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Best Buy’s Koller shrugs off the price difference. “There’s a lot of pent-up demand for these consoles, and I don’t see price as an obstacle,” he said.
The price difference may matter next year, when the initial rush by game enthusiasts is over and more practical customer enters the picture.
“Core game enthusiasts are hardly price-sensitive,” says Newzoo’s Warman. “But price plays an important role in the second phase when Microsoft and Sony attempt to broaden the user base.”
The Microsoft store at the Mall of America demonstrated some extra things the Xbox One does besides play games.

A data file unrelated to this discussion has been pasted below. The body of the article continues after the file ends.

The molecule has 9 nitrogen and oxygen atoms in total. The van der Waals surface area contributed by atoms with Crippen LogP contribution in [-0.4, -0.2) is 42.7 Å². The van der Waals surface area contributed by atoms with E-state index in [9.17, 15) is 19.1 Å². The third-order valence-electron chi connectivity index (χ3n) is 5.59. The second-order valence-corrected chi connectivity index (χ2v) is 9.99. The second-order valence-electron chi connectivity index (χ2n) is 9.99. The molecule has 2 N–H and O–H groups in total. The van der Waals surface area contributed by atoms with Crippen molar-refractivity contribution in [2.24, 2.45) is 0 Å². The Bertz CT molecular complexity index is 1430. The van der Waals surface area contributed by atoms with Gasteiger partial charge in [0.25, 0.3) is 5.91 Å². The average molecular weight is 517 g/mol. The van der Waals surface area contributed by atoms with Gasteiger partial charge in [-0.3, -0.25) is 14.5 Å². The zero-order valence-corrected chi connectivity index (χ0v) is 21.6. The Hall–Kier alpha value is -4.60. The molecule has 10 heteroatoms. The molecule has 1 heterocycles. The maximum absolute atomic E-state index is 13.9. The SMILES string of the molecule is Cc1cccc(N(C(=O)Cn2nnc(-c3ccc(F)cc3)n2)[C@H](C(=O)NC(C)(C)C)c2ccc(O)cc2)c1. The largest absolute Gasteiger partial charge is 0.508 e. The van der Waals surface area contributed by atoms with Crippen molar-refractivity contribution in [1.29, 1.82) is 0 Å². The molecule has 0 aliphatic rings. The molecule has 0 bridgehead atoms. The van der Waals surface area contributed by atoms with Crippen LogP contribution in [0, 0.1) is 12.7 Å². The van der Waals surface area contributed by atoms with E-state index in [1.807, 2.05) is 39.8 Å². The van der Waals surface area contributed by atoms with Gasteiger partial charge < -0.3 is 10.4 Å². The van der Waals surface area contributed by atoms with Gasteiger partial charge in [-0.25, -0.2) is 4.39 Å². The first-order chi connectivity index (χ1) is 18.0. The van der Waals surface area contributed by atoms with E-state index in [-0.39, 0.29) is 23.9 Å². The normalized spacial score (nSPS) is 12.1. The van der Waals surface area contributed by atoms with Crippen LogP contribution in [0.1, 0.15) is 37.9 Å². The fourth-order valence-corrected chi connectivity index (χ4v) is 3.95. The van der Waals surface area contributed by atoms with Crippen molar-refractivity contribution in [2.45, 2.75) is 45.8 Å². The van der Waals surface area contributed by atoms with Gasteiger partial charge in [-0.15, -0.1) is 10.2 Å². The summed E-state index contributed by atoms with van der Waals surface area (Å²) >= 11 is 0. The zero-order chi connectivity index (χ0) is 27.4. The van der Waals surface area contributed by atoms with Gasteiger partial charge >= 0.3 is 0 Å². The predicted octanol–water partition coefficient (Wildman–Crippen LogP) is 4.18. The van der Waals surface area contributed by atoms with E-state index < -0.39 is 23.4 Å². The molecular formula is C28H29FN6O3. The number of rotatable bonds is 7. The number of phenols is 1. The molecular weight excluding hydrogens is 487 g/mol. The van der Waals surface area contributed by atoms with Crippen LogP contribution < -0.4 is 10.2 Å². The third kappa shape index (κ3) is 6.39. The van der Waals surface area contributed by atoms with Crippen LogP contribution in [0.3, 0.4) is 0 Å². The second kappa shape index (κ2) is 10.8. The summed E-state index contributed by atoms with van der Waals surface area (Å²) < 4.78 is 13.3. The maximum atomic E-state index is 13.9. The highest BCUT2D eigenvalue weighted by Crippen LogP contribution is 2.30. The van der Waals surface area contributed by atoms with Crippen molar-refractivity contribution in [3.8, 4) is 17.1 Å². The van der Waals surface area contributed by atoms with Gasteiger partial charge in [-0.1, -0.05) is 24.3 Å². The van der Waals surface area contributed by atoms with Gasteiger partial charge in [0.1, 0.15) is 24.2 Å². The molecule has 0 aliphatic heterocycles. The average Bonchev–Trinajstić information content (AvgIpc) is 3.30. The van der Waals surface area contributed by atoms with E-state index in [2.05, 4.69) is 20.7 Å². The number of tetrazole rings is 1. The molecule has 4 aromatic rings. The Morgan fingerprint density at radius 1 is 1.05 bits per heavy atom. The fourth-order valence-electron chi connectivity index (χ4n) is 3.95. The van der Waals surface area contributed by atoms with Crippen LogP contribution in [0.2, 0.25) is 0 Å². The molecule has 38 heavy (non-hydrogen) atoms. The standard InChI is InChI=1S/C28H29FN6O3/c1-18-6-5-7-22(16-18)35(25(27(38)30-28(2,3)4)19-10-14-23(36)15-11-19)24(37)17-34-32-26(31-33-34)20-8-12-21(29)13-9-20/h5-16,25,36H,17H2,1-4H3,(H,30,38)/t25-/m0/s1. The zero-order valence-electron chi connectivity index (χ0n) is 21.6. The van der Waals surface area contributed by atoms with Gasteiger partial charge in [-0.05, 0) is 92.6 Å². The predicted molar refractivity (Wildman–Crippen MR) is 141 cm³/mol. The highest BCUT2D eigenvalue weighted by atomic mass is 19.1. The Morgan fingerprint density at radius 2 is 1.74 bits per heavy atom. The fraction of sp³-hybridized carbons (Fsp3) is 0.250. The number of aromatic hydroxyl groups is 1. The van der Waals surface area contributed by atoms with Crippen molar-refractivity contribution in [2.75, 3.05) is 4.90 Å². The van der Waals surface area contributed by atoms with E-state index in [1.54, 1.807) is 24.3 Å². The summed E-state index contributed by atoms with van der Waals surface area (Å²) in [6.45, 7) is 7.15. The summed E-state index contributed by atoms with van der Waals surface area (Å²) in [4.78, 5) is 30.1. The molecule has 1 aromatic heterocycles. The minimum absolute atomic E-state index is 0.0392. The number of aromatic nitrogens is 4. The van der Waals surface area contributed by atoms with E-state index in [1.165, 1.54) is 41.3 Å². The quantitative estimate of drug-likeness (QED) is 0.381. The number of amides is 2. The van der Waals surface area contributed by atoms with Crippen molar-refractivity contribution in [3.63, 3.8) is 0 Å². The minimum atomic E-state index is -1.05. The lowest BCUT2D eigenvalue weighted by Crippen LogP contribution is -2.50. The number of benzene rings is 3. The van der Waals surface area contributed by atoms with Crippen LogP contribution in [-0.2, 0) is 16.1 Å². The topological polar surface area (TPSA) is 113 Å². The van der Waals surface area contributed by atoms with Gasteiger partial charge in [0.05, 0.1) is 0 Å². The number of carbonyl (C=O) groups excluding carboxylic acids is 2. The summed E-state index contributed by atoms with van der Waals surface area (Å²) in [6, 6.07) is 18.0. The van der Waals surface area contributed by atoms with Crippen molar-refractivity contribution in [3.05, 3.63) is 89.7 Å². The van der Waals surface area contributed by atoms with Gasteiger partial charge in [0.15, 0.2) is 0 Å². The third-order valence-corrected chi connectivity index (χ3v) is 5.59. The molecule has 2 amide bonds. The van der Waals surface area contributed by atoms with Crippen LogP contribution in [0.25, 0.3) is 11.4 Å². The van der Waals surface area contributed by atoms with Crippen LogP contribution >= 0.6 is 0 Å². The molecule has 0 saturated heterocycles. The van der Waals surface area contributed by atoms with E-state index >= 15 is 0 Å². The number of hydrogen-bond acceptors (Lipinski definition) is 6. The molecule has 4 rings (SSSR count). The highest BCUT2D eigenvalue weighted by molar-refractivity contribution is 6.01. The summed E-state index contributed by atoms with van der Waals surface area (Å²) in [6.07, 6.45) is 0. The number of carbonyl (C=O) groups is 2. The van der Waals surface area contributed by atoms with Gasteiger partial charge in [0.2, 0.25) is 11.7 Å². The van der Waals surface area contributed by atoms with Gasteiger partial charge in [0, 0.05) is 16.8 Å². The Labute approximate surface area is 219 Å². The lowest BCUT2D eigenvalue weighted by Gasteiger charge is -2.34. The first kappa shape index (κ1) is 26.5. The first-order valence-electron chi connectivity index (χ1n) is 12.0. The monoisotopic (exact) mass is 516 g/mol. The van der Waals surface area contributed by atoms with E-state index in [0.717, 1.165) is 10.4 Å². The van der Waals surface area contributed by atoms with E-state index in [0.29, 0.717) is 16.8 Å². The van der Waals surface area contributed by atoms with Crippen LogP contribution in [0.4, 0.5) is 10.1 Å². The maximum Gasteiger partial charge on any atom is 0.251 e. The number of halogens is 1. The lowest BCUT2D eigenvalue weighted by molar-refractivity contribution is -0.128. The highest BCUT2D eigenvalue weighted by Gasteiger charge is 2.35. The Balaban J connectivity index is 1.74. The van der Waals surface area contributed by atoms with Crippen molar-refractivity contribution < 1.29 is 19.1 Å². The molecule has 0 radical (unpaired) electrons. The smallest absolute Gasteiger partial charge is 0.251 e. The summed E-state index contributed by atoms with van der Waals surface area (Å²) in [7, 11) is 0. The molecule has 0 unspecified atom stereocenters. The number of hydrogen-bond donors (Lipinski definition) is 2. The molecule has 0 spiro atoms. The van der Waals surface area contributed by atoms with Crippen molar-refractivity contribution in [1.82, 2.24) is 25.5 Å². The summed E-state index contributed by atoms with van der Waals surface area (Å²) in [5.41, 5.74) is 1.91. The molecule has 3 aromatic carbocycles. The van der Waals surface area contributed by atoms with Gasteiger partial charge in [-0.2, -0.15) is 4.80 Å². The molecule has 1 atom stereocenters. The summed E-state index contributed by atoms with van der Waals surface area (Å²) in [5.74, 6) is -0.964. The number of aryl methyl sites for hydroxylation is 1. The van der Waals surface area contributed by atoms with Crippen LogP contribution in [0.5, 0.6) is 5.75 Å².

One is to allow a consumer to simultaneously play a video game and watch TV on the same screen, said Nicole Weber, a trainer at the Microsoft store. The unit will also recognize some voice commands, such as “on” to turn the machine on, and “record that” to save a video clip of a game in progress to share with friends. In addition, a fitness app will use the Kinect sensor to measure a user’s heart rate based on color changes in the face.
Warman says game consoles will continue to be sold for years because some consumers will always want “the most immersive game experience.”
“But time and money are becoming more equally divided” between serious and casual players, he said. “That ultimately puts pressure on the current share of wallet for consoles.”
Steve Alexander • 612-673-4553